WHERE CLINTON'S TEAM STANDS Budget hawks and backers of business tax breaks got some big jobs. But so did activists eager to launch bold experiments on worker training -- and to get tough on trade.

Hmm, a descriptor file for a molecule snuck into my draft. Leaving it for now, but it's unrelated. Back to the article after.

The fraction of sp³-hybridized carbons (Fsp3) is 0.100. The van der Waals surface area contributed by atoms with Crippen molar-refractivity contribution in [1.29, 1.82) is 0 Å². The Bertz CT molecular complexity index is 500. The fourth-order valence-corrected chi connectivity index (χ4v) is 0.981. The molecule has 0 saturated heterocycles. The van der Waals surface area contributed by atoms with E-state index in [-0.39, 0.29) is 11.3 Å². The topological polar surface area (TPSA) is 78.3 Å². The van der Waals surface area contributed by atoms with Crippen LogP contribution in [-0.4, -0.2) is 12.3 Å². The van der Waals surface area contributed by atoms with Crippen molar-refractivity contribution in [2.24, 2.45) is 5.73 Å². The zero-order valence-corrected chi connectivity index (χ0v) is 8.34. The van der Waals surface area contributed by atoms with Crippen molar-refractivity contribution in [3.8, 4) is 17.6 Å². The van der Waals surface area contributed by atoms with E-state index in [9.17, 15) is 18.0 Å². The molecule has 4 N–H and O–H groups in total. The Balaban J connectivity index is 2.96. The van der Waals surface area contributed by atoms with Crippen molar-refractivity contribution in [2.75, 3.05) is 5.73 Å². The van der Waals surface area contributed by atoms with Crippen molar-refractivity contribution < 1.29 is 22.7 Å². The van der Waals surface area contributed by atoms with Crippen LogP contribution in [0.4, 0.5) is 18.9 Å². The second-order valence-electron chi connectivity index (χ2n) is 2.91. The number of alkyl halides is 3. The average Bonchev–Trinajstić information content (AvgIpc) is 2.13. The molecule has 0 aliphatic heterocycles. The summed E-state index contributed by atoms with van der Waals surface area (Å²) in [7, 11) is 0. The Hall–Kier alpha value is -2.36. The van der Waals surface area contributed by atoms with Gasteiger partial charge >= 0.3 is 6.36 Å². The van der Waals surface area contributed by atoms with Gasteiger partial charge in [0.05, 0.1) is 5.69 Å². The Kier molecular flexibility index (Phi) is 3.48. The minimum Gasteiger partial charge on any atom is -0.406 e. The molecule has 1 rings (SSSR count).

By Ann Reilly Dowd REPORTER ASSOCIATE Suneel Ratan